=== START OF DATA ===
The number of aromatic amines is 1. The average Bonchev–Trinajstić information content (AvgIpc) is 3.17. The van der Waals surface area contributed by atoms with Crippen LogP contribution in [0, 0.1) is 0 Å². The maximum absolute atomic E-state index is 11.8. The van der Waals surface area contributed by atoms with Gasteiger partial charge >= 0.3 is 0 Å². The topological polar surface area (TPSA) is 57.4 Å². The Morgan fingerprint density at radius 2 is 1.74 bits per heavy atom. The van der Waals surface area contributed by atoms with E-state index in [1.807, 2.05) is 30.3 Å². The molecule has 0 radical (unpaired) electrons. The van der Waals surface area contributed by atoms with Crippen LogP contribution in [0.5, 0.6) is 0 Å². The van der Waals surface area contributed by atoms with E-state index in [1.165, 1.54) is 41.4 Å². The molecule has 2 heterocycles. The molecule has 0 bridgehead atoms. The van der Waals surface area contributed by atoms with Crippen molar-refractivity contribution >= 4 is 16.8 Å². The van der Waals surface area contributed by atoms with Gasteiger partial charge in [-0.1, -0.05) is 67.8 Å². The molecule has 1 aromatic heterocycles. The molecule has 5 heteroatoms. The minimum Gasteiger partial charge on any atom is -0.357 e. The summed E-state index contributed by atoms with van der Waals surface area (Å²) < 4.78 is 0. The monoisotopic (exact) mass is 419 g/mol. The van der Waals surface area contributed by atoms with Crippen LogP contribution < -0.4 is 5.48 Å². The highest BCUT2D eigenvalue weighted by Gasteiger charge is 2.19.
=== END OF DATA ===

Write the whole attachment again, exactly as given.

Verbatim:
The number of aromatic amines is 1. The average Bonchev–Trinajstić information content (AvgIpc) is 3.17. The van der Waals surface area contributed by atoms with Crippen LogP contribution in [0, 0.1) is 0 Å². The maximum absolute atomic E-state index is 11.8. The van der Waals surface area contributed by atoms with Gasteiger partial charge >= 0.3 is 0 Å². The topological polar surface area (TPSA) is 57.4 Å². The Morgan fingerprint density at radius 2 is 1.74 bits per heavy atom. The van der Waals surface area contributed by atoms with E-state index in [1.807, 2.05) is 30.3 Å². The molecule has 0 radical (unpaired) electrons. The van der Waals surface area contributed by atoms with Crippen LogP contribution in [0.5, 0.6) is 0 Å². The van der Waals surface area contributed by atoms with E-state index in [1.165, 1.54) is 41.4 Å². The molecule has 2 heterocycles. The molecule has 0 bridgehead atoms. The van der Waals surface area contributed by atoms with Crippen molar-refractivity contribution >= 4 is 16.8 Å². The van der Waals surface area contributed by atoms with Gasteiger partial charge in [-0.1, -0.05) is 67.8 Å². The molecule has 1 aromatic heterocycles. The molecule has 5 heteroatoms. The minimum Gasteiger partial charge on any atom is -0.357 e. The summed E-state index contributed by atoms with van der Waals surface area (Å²) < 4.78 is 0. The monoisotopic (exact) mass is 419 g/mol. The van der Waals surface area contributed by atoms with Crippen LogP contribution < -0.4 is 5.48 Å². The highest BCUT2D eigenvalue weighted by Gasteiger charge is 2.19.